Written By Dominique Roberts
Yet, somewhere along the way what we discovered was a journey. Through this journey, a new virus emerged. It manifested in our homes, spread through technology and was enabled by selflessness.
This was the virus of kindness.
We helped our friends, our neighbours, our NHS. We smiled at the stranger in the park because we felt at one with them. We understood what they were going through. Together we were united in a fight against an invisible enemy.
They say nothing ever goes away until it taught us what we need to know. Maybe kindness was the lesson that needed to emerge from the pain, suffering and separation that 2020 has bought upon us. Mission 2021 is the call to action from myself to continue this movement of kindness. To not let all this learning, pain and suffering to go to waste. To once again harness the power of community to drive change.
Muddy Mountain Miles is a community of individuals spreading awareness, driving action and creating a culture of acceptance around mental health struggles. Mission 2021 will provide a voice of authenticity to this goal, normalising the ups and downs life throws our way through the medium of trail running, as it was trail running that enabled my own personal recovery from a long-lasting battle with mental health.
Meditation is the art of being still. However, the misconception is that you must still the body to also still the mind. Having suffered for many years with anxiety and panic attacks, my body produced too much adrenaline making it near impossible to achieve a state of calm even at rest. I began to run to use up the overwhelming power I felt. It was at this point I quickly discovered: the faster that I ran the calmer my breathing, the further I went the stiller my mind became, and the higher I climbed the greater the sense of accomplishment I felt in myself.
Experiencing the outdoors helps relieve and manage the symptoms of mental health issues such as anxiety through a process known as grounding. Grounding reminds you that these feelings are temporary. Being immersed in nature overwhelms your mind with signals that inspire happiness; scents, sights, and sounds of something much greater than yourself. This is the awareness I hope to spread with Mission 2021.
The idea started off with a personal aim to dedicate next year to run some of the hardest ultramarathons available, in order to drive both action and awareness. I set out on my search with the intention of finding a selection of the toughest events available across the UK, but my own personal ambition drove this further when I found Ultra X.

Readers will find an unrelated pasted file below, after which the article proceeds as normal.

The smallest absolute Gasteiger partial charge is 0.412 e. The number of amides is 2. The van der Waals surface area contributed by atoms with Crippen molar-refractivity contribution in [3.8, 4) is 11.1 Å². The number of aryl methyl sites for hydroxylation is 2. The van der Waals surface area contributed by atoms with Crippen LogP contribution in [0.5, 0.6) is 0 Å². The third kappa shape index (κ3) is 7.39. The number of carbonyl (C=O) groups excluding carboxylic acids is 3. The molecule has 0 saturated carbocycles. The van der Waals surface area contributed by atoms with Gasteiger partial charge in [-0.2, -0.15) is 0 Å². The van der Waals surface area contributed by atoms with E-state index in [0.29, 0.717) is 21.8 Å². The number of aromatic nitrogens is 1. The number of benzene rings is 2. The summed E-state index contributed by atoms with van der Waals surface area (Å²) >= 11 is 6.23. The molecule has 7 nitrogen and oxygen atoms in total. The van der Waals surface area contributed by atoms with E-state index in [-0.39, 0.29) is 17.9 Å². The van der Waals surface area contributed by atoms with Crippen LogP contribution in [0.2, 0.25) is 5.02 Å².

The first of these events will be the Ultra X 125 Azores in April. Followed by Ultra X 125 England across my home of the Peak District in September. And in true Grand Finale style, I will cover 250km over 5 days in November through the Copper Canyons of Ultra X Mexico. The elevation gain experienced over these three events is equivalent to climbing to the summit of Mount Everest twice – and some.
These are the hardest events I will have ever tackled in my life as I am new to multi-stage ultramarathons. This is why I am privileged to work with a company who makes such adventures accessible to all. You haven’t got to be the best, just possess an unwavering desire to achieve more than you ever thought you could.
I am very humbled to have this opportunity to raise awareness on a global platform. Equally, to have partners such as Ultra X and Skins Compression by my side to help me reach this goal.
My journey to and through these events will be blogged in detail to share with you those ups and downs. To normalise the struggles we go through to achieve our goals.
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The ultimate list of the best ultramarathons in Canada, including races in Nova Scotia, Ontario, Alberta, British Columbia and Quebec.
What do ultra marathon runners eat? We caught up with Ultra X athlete Jacqui Bell on how she fuels a 250km ultra.
An insight into the legendary Mexican running tribe, the Tarahumara or Raramuri .